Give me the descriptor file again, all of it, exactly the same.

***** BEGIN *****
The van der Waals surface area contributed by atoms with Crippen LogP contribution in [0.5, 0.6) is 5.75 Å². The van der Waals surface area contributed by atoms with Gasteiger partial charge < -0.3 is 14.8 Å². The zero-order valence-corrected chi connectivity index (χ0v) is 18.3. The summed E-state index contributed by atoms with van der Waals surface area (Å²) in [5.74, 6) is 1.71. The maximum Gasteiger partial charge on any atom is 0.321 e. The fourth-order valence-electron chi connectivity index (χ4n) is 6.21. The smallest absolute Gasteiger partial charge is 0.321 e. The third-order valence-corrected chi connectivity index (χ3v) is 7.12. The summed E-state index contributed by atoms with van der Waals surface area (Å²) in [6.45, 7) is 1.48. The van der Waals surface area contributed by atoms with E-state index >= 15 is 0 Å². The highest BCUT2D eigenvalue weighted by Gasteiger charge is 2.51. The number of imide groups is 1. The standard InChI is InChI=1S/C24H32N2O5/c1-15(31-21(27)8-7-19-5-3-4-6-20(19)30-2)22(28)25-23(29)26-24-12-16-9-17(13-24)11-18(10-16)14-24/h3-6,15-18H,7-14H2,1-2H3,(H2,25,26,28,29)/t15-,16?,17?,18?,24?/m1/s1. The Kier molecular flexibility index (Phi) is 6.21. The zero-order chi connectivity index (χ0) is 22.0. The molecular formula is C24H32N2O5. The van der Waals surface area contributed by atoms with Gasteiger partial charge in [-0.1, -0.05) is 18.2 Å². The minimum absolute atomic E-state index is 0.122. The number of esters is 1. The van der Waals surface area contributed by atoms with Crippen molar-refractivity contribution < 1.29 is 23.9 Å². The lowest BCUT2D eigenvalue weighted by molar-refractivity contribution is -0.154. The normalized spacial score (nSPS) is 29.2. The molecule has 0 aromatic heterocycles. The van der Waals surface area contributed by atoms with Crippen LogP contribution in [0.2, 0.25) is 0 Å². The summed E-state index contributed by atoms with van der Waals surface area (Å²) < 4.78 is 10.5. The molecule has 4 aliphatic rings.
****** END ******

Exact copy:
The van der Waals surface area contributed by atoms with Crippen LogP contribution in [0.5, 0.6) is 5.75 Å². The van der Waals surface area contributed by atoms with Gasteiger partial charge < -0.3 is 14.8 Å². The zero-order valence-corrected chi connectivity index (χ0v) is 18.3. The summed E-state index contributed by atoms with van der Waals surface area (Å²) in [5.74, 6) is 1.71. The maximum Gasteiger partial charge on any atom is 0.321 e. The fourth-order valence-electron chi connectivity index (χ4n) is 6.21. The smallest absolute Gasteiger partial charge is 0.321 e. The third-order valence-corrected chi connectivity index (χ3v) is 7.12. The summed E-state index contributed by atoms with van der Waals surface area (Å²) in [6.45, 7) is 1.48. The van der Waals surface area contributed by atoms with E-state index >= 15 is 0 Å². The highest BCUT2D eigenvalue weighted by Gasteiger charge is 2.51. The number of imide groups is 1. The standard InChI is InChI=1S/C24H32N2O5/c1-15(31-21(27)8-7-19-5-3-4-6-20(19)30-2)22(28)25-23(29)26-24-12-16-9-17(13-24)11-18(10-16)14-24/h3-6,15-18H,7-14H2,1-2H3,(H2,25,26,28,29)/t15-,16?,17?,18?,24?/m1/s1. The Kier molecular flexibility index (Phi) is 6.21. The zero-order chi connectivity index (χ0) is 22.0. The molecular formula is C24H32N2O5. The van der Waals surface area contributed by atoms with Gasteiger partial charge in [-0.1, -0.05) is 18.2 Å². The minimum absolute atomic E-state index is 0.122. The number of esters is 1. The van der Waals surface area contributed by atoms with Crippen molar-refractivity contribution < 1.29 is 23.9 Å². The lowest BCUT2D eigenvalue weighted by molar-refractivity contribution is -0.154. The normalized spacial score (nSPS) is 29.2. The molecule has 0 aromatic heterocycles. The van der Waals surface area contributed by atoms with Crippen LogP contribution in [0.2, 0.25) is 0 Å². The summed E-state index contributed by atoms with van der Waals surface area (Å²) < 4.78 is 10.5. The molecule has 4 aliphatic rings.